Cover Image

Without You by G. Côté



Côté, Geneviève. Without You. Toronto: Kids Can Press, 2011. Print.

Written and illustrated by Geneviève Côté, Without You revisits the friendship between the lop-eared Bunny and rosy Pig first encountered in Côté's Me and You (2009). As a counterpoint to the first book’s ode to friendship, Without You gently explores the point where the intensity of childhood bonhomie devolves into stubborn hostility.

Côté's watercolour illustrations and sense of aesthetic equilibrium are consistently lovely. Light, vivid, effortlessly bright, and expressive, the illustrations alone recommend the book. The text has a pleasing cadence and is appropriate for preschoolers and early readers.

If anything, Without You seems perhaps too effervescent given the subject matter. Côté had successfully captured very complex and nuanced perspectives on friendship in her other work—the excellent What Elephant? springs immediately to mind. Any intensity generated by Bunny and Pig’s antipathy seems undermined by the buoyancy of the illustrations and the protagonists’ unfailing adorableness. Even in the grip of irritation, Bunny and Pig are obviously sweeter than sweet, clearly made for each other, and even the youngest of readers would never doubt that they are destined to resolve their conflict. There is certainly an important place for this sort of reassuring, friendship narrative in children’s literature, but Without You fails to mirror back to children the heavy, cloudy, and confusing intensity of conflict between childhood friends.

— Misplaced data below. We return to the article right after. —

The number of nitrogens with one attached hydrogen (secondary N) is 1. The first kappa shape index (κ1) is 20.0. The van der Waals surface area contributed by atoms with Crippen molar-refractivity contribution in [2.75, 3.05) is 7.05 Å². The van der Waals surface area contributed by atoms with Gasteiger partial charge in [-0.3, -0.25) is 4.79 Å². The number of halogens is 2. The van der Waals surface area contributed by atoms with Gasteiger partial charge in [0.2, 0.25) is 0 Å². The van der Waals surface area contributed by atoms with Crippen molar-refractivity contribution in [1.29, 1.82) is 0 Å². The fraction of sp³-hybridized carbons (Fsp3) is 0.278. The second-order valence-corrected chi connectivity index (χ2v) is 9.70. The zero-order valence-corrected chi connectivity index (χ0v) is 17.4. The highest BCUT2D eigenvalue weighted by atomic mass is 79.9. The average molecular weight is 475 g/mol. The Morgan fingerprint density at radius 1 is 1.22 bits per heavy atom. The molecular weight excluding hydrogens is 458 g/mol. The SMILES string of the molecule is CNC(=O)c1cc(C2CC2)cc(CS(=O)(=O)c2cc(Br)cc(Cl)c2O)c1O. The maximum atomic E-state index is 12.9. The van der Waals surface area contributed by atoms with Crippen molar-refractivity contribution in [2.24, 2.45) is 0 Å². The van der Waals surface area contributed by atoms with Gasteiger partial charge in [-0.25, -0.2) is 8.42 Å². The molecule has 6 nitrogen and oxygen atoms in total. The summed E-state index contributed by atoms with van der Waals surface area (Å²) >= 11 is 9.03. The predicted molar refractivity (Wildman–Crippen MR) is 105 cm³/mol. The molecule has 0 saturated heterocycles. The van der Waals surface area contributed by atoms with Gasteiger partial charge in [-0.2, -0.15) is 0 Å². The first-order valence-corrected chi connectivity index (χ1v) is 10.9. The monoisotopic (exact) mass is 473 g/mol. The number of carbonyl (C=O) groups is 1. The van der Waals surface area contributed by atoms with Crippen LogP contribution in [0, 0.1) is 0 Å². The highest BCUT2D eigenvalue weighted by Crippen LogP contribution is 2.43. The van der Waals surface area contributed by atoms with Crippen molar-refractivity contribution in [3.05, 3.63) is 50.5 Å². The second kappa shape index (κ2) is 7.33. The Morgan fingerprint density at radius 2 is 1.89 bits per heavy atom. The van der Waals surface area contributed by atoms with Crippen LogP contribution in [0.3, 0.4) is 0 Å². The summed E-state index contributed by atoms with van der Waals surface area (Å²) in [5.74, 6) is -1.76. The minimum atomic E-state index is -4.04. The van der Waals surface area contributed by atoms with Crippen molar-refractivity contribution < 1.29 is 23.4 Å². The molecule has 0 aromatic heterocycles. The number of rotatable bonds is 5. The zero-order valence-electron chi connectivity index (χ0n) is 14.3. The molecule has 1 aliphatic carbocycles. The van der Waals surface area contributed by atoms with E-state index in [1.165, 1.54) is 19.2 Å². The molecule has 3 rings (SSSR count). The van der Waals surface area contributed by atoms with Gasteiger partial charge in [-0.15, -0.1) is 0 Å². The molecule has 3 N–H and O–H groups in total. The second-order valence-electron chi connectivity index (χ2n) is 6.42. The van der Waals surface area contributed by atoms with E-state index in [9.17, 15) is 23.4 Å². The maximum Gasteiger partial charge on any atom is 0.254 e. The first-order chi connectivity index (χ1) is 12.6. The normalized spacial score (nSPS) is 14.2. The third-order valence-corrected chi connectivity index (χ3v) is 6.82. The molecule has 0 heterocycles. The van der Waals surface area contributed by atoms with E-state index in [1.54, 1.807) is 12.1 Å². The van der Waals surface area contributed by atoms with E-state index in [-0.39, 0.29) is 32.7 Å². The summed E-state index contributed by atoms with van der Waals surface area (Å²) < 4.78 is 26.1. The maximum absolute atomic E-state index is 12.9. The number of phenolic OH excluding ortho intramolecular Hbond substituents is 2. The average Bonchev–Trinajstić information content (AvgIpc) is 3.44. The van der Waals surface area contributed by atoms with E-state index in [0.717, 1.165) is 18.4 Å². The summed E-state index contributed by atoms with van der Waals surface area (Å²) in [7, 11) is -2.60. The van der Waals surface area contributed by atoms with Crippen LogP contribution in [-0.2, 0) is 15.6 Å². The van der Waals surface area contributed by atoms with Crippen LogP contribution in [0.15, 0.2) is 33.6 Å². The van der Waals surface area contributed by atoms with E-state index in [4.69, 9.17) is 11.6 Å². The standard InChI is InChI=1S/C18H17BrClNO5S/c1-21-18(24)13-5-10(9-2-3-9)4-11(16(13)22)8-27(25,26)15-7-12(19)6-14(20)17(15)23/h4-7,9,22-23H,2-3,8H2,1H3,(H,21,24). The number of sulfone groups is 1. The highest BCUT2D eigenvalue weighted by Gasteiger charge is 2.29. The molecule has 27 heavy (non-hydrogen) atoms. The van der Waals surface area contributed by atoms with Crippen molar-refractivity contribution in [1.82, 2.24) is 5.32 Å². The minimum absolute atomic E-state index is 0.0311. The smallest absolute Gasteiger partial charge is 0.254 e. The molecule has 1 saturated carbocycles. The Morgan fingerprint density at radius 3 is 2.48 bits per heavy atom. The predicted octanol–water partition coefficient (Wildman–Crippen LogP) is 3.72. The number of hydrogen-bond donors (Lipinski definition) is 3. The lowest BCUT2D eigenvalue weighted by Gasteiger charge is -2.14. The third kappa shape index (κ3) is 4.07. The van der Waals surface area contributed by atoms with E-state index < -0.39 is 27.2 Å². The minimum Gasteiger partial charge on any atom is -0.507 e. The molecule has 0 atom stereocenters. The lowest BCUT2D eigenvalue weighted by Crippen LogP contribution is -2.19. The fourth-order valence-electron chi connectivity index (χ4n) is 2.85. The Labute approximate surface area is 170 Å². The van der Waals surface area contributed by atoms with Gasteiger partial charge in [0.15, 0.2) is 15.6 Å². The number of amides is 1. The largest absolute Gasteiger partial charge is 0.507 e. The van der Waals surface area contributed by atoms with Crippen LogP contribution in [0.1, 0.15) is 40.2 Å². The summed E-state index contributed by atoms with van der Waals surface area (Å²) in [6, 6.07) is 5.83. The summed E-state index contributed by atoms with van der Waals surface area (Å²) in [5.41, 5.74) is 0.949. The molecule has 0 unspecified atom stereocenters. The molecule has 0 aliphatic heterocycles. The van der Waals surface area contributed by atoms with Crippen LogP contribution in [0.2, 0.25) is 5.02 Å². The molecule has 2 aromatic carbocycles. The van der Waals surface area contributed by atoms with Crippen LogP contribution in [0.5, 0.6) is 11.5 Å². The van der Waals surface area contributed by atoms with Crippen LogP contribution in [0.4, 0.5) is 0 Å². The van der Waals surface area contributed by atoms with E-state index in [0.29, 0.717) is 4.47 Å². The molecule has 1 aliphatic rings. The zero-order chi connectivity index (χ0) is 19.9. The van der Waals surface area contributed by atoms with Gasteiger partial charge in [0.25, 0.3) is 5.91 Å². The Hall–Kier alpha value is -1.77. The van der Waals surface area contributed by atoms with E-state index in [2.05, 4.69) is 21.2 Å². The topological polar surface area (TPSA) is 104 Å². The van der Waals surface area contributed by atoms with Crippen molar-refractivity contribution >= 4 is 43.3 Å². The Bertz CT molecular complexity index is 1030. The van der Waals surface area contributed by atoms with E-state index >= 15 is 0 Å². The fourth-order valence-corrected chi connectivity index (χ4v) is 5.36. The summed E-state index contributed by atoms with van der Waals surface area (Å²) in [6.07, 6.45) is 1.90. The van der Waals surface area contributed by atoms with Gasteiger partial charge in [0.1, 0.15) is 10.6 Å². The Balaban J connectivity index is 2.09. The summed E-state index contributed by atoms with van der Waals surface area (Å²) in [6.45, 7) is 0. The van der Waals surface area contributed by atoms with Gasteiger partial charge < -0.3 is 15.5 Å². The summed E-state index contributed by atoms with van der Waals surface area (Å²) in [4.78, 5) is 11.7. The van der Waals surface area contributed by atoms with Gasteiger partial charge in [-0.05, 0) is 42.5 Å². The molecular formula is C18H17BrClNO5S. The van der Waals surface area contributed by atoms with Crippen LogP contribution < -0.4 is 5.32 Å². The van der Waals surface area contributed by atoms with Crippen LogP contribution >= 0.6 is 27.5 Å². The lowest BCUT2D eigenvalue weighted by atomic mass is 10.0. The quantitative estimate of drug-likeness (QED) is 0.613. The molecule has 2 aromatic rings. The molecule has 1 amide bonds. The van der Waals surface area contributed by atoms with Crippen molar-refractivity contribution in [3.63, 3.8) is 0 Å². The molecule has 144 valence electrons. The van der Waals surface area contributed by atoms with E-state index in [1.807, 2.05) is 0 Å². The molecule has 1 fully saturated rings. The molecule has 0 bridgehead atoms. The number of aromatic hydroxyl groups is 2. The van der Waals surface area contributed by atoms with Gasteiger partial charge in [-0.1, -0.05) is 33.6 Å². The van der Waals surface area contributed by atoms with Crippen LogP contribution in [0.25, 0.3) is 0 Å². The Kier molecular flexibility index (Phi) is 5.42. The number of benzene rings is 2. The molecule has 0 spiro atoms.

This slight reservation aside, Without You is a very lovely, warm, and well-executed book by an exceedingly talented writer and illustrator; it makes a happy complement to the sunny Me and You. Better still, Côté writes all her books in both French and English, so French editions of her books are always readily available. (This review is based on the English edition.)

Recommended:  3 out of 4 starsReviewer: Matilda Roche

Matilda spends her days lavishing attention on the University of Alberta’s metadata but children’s illustrated books, literature for young adults and graphic novels also make her heart sing. Her reviews benefit from the critical influence of a four year old daughter and a one year old son – both geniuses. Matilda’s super power is the ability to read comic books aloud.